Ecological Stormwater Management Provides Multiple Benefits

The Upper Llagas Creek watershed encompasses areas of Llagas Creek and its tributaries that run through San Martin, CA and the neighboring community of Morgan Hill. Since the 1950s, the creek has experienced flooding during major storm events, where currently over 1,000 homes, 500 businesses, and more than 1,300 acres of agricultural land in southern Santa Clara County are within the 100-year floodplain. In order to provide critical flood protection to the surrounding area, Santa Clara Valley Water District worked with Woodard & Curran to develop a more stable stream channel that provides increased flow capacities, improved storm water management, environmental habitat restoration, and substantial improvements to beneficial uses.

In the not so distant past, a flood protection project would have involved widening the creek on both sides, digging an “efficient channel shape,” straightening out the curves in the creek, eliminating maintenance issues (such as trees) and possibly even paving the creek with concrete. While these measures would help to convey the flood waters quickly downstream, this project is an example of the evolution of available approaches, as we used techniques that accomplished the same outcomes in a more ecologically responsible way.

Our design reduced the project impact by widening the creek on one side, thereby allowing swaths of native trees and habitat to remain. The team applied a modern geomorphologic analysis to the creek to determine the channel shape that would provide a more stable waterway, one that would not be prone to incising or depositing sediment. To restore the creek habitat, existing topsoil and streambed material will be harvested and stored during the widening phase, and placed back into the new channel during the later phases of construction to support the proposed native revegetation plantings. By re-using the topsoil, the natural nutrients and native bacteria will help restore the creek to a natural state. Hundreds of instream complexities such as log-rootwads, boulder clusters, and turtle perches will be constructed in the creek bed to provide habitats for fish and other animals. A 2,100-foot-long tunnel has also been designed to convey high flood flows through a section of downtown Morgan Hill, thus avoiding and minimizing impacts to the native creek channel, residences, and businesses. In addition, the project proposes to convert an existing rock quarry to wetlands and restore a remnant section of Llagas Creek to low flows for enhanced fish passage—both of which contribute to a healthier watershed and overall ecosystem.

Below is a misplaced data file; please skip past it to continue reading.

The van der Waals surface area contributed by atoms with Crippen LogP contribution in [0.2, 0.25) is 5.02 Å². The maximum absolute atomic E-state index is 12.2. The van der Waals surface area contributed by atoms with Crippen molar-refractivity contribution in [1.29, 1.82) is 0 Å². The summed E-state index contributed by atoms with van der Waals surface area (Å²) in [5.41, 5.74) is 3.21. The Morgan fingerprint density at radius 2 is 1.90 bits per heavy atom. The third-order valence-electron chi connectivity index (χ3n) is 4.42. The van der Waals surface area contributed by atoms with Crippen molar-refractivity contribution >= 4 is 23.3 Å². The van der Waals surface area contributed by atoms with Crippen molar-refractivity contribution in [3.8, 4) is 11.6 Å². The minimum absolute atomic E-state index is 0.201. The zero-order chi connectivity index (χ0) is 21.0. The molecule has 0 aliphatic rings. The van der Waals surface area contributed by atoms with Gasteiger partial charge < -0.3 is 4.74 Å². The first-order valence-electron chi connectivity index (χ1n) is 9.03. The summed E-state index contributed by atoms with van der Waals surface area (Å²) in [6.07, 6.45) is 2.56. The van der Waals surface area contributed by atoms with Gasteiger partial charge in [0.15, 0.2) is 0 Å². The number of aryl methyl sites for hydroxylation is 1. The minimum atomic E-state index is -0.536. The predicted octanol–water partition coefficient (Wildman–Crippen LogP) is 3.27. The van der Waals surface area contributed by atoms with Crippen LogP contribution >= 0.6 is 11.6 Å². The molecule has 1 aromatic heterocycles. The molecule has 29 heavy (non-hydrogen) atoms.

Santa Clara Valley Water District

San Jose, CA


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